My Love of Cinematic Framing

Posted in Filmmaking, Personal by - February 04, 2014
My Love of Cinematic Framing

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As a movie lover and filmmaker, I’ve always enjoyed films that have a cool visual flair to them. Some of my favorite directors are auteurs who tell stories in creative and imaginative ways using the camera. Tim Burton, Hitchcock, Park Chan-wook, Paul Thomas Anderson and Sam Raimi are just a few of my favorites, because they always find interesting ways to tell a narrative. Their films inspire me to be a better filmmaker and to work with people who can bring my visual ideas to life. With every film I make, I become braver about utilizing ideas and techniques to tell a story in my own unique way.

I remember first learning about the term “mise-en-scène” in an “Intro to Film” class taught by my college professor, Mark Charney, and it gave form to those things I had always noticed but never understood their importance as a kid. To see how the composition and framing within a shot can be utilized to tell more about your characters and their situations without having to use dialogue was mind-blowing to me. Park Chan-wook’s recent film Stoker is a great example of this. His use of framing people in shots and transitions between scenes is both beautiful and brilliant. You’re able to see glimpses of some of his well-composed shots (brought to life by his cinematographer) in the film’s trailer below:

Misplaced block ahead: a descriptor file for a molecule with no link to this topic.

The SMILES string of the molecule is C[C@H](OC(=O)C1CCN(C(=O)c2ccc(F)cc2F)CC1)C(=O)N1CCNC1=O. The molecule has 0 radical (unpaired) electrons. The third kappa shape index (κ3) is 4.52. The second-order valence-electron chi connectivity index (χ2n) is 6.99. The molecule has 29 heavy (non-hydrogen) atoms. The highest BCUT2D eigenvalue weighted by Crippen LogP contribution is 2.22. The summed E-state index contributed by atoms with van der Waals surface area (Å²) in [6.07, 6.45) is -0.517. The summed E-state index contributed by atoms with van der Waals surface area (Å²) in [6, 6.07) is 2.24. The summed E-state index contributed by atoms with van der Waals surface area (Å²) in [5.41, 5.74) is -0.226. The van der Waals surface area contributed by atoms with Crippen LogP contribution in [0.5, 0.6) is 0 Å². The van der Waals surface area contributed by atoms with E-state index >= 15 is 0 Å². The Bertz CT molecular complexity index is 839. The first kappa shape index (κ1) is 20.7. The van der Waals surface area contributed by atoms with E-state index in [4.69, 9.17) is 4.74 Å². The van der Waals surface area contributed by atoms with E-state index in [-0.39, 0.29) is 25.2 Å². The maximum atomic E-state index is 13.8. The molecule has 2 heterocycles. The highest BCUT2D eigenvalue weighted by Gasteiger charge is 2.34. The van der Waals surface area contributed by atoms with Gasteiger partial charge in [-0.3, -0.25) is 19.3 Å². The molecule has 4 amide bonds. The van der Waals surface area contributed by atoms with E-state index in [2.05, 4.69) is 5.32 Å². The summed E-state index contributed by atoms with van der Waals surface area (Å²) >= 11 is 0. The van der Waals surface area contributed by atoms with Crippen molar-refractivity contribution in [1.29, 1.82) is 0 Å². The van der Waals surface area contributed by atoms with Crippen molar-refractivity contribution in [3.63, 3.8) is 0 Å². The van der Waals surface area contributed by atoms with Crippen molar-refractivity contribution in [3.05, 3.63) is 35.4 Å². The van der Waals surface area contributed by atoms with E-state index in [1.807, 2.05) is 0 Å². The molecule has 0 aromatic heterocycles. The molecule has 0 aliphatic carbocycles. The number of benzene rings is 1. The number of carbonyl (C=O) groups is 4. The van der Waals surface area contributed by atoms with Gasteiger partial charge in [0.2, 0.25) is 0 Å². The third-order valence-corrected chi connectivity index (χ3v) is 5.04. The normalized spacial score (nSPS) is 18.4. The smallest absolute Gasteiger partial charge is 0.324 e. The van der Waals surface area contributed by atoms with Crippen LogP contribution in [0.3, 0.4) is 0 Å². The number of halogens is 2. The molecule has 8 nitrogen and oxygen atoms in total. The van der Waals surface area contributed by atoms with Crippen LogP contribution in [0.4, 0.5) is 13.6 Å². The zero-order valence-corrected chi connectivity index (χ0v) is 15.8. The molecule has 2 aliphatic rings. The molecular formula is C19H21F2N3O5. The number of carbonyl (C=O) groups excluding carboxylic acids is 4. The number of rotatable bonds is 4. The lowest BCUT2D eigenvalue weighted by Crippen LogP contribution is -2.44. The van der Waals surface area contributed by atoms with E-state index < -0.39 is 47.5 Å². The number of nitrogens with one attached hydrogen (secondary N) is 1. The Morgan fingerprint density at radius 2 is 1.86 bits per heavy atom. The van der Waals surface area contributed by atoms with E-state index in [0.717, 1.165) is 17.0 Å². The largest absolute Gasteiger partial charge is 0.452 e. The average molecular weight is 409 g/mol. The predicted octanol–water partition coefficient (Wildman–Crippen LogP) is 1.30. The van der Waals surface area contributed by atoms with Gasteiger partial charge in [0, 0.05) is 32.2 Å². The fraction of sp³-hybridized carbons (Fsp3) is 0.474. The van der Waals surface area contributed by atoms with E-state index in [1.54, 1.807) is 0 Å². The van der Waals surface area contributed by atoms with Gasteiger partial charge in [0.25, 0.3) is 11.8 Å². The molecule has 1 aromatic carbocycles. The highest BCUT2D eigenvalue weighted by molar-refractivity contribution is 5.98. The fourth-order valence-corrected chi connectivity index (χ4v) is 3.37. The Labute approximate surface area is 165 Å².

The Ipcress File starring Michael Caine is another great example of a film with great use of frame composition. I first heard about this film from a recent article on Indiewire  which republished a blog post by editor Vashi Nedomansky. The post was about how the film’s director Sidney J. Furie and cinematographer Otto Heller shot “as much of the film as possible through obstructions or foreground objects.” The filmmakers did this “frame within a frame” technique in 100 different shots throughout the film which Nedomansky compiled in the video below. It’s really cool how many different ways they framed subjects within the frame:

It was ground-breaking at the time, but such shots are now very commonplace in movies today. This kind of creative artistry drives me to take more risks in my own work and to do things that aren’t conventional in the cinematic sense. My next film Disengaged will hopefully be a bigger evolution of how I want to tell a story, because I storyboarded every shot and really worked hard to have more fun framing and composition within some scenes. Plus, I have an amazing cinematographer by the name of Ismail Abdelkhalek to help breathe life into my cinematic ideas.

What films visually impressed you and why? Leave your comments below.

If you’d like to check out the Indiewire article, you can find it here.

This post was written by ilikefilms

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